Saturday, December 25, 2010

Thomas Mann, The Magic Mountain: "Temperature"

Hans Castorp calculates the yearly cost of staying at the sanatorium and finds it is well within his means -- not that he admits even to himself that he did the sums on his own behalf.

It is half a week until Castorp's expected departure, and he has caught a severe cold. The cold drives the story in this section, from his encounter with Fraulein von Mylendonk, his acquisition of a thermometer, his discovery of his fever, and the overknowing and apparently mistaken reaction of his tablemates (who suggest and perhaps think he really has tuberculosis) to Castorp's decision to have an examination, the seemingly challenging look from Madame Chauchat as he is thinking about skipping it, and the final revelation of his diseased state.

Hans Castorp has trouble with time and the thermometer -- at first time goes too slow, and he can't seem to get to the end of the seven minutes. Then he daydreams a little, and the time goes by so quickly that he is already more than a minute over before he realizes it.

Castorp on Hofrat Behrens, and himself (thinking, I guess, of his odd relationship with Madame Chauchat), 174-175: "Settembrini said his joviality is forced, and one must admit that Settembrini has his own views and knows whereof he speaks. I probably ought to have more opinions of my own, as he says, and not take everything as it comes, the way I do. But sometimes one starts out with having an opinion and feeling righteous indignation and all that, and then something comes up that has nothing to do with judgments and criticism, and then it is all up with your severity, and you feel disgusted with the republic and the bello stile --"

Wednesday, December 22, 2010

Richard Neustadt, Presidential Power: Chapter 4, "Professional Reputation"

Presidential persuasiveness also depends upon other actors' perception of his ability and will to use his advantages. Other Washington insiders form this perception on the basis of the president's past performance. Since every president's performance has its high and low points, what is looked for is a pattern of being skillful and tenacious, or the opposite.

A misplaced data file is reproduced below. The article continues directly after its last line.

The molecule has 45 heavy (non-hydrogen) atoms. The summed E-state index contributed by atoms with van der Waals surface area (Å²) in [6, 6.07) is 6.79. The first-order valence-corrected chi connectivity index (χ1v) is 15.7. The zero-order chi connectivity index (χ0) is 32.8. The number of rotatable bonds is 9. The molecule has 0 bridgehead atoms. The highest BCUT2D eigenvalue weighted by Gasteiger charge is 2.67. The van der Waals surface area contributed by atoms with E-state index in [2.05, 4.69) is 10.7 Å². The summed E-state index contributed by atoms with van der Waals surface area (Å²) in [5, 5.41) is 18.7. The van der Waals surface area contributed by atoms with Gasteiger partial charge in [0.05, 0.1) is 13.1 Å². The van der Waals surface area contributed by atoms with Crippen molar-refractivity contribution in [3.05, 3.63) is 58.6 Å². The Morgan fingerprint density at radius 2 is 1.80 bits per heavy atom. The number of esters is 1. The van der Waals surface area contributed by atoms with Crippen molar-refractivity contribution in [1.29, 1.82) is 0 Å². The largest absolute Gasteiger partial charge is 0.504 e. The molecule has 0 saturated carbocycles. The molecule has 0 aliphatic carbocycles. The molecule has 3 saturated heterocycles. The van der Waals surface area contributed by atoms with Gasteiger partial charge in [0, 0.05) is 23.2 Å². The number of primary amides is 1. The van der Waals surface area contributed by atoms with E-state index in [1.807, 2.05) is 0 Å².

Though a president can't expect to have a reputation for invincibility, he at the very least wants to leave his enemies with as much uncertainty as possible about the dangers of crossing him and his allies with as much certainty as possible about his steadiness if they support him.

The Eisenhower administration's budget prevarications of 1957 are an example of how presidential reputation is diminished. This situation was not permanent, however, which shows that a president has the means to recover a damaged reputation, even if this ability is limited.

Saturday, December 11, 2010

Richard Neustadt, Presidential Power: Chapter 3, "The Power to Persuade"

American government: "separated institutions sharing powers." (27)

In order to achieve his ends, a president depends on members of Congress, party officials, business and labor leaders, administration officials, and foreign governments who have their own authority and sources of legitimacy. Likewise, in order to accomplish anything all of these must depend at some point, in the future if not at present, on actions that only the president has authority to perform.

The president's power to persuade comes largely from this mutual dependence -- it comes from the ability to bargain.

This analysis is a commonplace except in the case of the executive branch itself. It has not been widely appreciated that the executive itself does not act with one agenda, that other members of the administration and the bureaucracy have goals, authorities, and responsibilities that may conflict with those of the president, and that the president must persuade them to do what he wants.

The president's power to persuade consists in convincing other agents with whom he shares authority that acting as he wants coincides with their own interests and responsibilities.

The Marshall Plan as an example of an initiative where the key actors -- Marshall, Vandenburg, Bevin -- cooperated with the president's goals. Even in this case a great deal of give and take was required from Truman. In fact, he was fortunate that so much was required from Congress, to whom he had the ability to grant concessions to ease the path for the plan, rather than from actors within the executive branch itself, with whom he might not have had the same influence.

Points to a key issue of for presidents: making choices that preserve future influence.